Another diverting move

If you, like me, are looking for something completely different today, you may want to check out the second installment of Bill Kristol’s conversation with former world chess champion and human rights activist Garry Kasaparov (video below, first installment here). In Bill’s second conversation with Kasparov, Kasparov reflects on Russia and the United States since the dissolution of the Soviet Union.

The conversation runs some 80 minutes; it is broken into four chapters here. It should be noted that Kasparov is the author of the new book Winter Is Coming: Why Vladimir Putin and the Enemies of the Free World Must Be Stopped, to which he makes several references in the course of the conversation.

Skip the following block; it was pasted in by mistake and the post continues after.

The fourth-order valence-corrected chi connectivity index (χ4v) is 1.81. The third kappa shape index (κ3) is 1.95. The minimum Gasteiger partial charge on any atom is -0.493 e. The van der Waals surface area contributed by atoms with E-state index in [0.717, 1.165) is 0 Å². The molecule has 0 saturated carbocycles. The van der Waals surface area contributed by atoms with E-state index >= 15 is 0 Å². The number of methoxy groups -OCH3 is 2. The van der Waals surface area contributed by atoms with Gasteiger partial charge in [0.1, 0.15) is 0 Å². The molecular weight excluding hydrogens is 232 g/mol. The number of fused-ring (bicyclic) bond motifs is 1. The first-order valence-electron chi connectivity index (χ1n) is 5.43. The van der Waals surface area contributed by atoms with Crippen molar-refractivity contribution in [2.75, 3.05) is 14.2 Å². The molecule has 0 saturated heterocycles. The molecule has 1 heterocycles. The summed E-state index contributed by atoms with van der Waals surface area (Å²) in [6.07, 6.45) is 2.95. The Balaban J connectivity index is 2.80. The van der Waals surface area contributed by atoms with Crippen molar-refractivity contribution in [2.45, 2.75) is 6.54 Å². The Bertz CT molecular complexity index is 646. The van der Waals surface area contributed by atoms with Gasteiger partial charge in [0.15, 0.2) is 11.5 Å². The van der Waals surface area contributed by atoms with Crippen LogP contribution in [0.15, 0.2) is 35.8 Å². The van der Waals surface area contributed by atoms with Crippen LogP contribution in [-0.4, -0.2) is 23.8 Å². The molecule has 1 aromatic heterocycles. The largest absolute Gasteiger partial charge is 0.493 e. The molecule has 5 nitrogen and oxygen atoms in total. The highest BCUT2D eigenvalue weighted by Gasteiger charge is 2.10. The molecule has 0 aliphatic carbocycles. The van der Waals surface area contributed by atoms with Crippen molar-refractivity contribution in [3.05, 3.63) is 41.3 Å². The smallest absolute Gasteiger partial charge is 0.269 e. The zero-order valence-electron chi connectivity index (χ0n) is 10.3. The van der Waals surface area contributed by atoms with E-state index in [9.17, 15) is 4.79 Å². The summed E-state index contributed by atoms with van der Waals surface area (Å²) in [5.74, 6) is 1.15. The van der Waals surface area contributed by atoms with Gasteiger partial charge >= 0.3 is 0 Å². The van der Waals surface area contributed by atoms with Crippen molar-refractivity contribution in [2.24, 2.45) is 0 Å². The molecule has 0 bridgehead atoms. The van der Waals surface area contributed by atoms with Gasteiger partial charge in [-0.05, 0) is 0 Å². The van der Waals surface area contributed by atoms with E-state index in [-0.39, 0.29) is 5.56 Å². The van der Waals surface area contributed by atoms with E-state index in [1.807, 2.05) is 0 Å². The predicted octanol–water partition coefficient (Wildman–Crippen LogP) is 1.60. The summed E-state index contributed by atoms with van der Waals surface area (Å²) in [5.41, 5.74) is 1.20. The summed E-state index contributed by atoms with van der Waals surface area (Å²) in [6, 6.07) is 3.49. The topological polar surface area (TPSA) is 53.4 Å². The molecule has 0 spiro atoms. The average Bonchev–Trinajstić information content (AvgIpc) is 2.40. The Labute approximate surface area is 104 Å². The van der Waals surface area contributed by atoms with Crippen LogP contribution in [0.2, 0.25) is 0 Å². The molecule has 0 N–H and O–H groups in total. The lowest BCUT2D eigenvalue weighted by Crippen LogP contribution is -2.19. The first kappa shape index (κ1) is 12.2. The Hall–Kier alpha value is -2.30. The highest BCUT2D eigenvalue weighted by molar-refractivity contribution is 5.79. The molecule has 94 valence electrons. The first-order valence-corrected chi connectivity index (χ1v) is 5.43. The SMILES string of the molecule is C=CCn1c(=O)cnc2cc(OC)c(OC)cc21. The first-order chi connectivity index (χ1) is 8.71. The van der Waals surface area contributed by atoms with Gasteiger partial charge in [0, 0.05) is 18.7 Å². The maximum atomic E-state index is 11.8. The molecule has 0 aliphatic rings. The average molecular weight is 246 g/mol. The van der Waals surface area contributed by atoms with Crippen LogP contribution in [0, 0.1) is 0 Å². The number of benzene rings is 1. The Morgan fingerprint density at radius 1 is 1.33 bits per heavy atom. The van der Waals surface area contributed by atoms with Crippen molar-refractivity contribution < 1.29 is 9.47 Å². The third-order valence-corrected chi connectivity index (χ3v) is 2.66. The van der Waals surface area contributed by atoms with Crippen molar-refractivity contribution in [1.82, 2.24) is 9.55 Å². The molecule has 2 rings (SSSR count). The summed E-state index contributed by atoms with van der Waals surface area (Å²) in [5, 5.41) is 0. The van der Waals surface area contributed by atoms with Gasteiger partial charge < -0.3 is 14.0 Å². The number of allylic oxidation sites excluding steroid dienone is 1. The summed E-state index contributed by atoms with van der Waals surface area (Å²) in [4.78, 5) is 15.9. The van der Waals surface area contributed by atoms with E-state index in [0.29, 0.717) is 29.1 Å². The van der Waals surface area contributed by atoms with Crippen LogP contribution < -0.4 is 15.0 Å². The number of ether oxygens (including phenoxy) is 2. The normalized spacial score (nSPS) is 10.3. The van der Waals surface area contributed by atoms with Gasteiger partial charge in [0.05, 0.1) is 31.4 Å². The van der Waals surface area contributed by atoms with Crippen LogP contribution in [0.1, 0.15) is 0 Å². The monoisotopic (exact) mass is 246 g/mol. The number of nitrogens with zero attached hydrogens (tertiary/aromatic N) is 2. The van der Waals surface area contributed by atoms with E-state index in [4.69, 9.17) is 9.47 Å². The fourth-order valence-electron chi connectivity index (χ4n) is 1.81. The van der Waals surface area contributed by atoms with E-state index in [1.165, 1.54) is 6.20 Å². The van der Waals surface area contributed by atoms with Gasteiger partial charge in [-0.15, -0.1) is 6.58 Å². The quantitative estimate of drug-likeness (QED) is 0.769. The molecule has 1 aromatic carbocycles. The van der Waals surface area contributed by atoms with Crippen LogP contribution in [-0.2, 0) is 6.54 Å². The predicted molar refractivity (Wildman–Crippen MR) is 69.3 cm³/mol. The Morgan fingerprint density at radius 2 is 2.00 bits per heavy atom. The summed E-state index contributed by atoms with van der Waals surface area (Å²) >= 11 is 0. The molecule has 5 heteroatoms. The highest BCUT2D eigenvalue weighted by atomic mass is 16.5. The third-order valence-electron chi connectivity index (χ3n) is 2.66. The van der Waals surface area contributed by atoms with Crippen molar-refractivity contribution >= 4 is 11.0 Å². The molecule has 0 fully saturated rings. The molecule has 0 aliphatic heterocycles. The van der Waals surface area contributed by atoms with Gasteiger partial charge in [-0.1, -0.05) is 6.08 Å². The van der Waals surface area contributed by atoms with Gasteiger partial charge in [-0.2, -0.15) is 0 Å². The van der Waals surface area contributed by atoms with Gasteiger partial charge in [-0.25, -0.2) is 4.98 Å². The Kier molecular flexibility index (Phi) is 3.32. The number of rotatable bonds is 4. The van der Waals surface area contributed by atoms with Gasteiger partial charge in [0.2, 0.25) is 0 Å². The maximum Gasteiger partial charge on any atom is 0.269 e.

Quotable quote: “I was always annoyed hearing that ‘Putin plays chess, and leaders of the free world play checkers.’ Chess is not a game for dictators…Chess is very much a strategic game, so you have to think long-term. Dictators don’t think long-term. Dictators, especially those who are in power for as long as Putin has been, work on survival mode. It’s all about today, maybe tomorrow morning…The game that defines dictators much better is poker. It’s about bluffs! It doesn’t matter whether you have a strong hand or weak hand. You can have a weak hand but if you’re comfortable bluffing, raising stakes, and if you can read your opponent…I have to give [Putin] credit. He’s quite a shrewd KGB guy who can read his opponent. He proved it many times dealing with George W. Bush 43, that he could find a way of building communication and getting what he wanted. And playing poker means that you have to read your opponent. Today Putin knows that no matter what kind of hand he has, the opposition, whether it’s Obama or European leaders, will fold their cards. Syria, the classic example, the moment of Obama’s infamous red line, what did Putin have? A pair of 5s. But he acted as if he had a royal flush. Obama went in with a full house and just folded the cards.”

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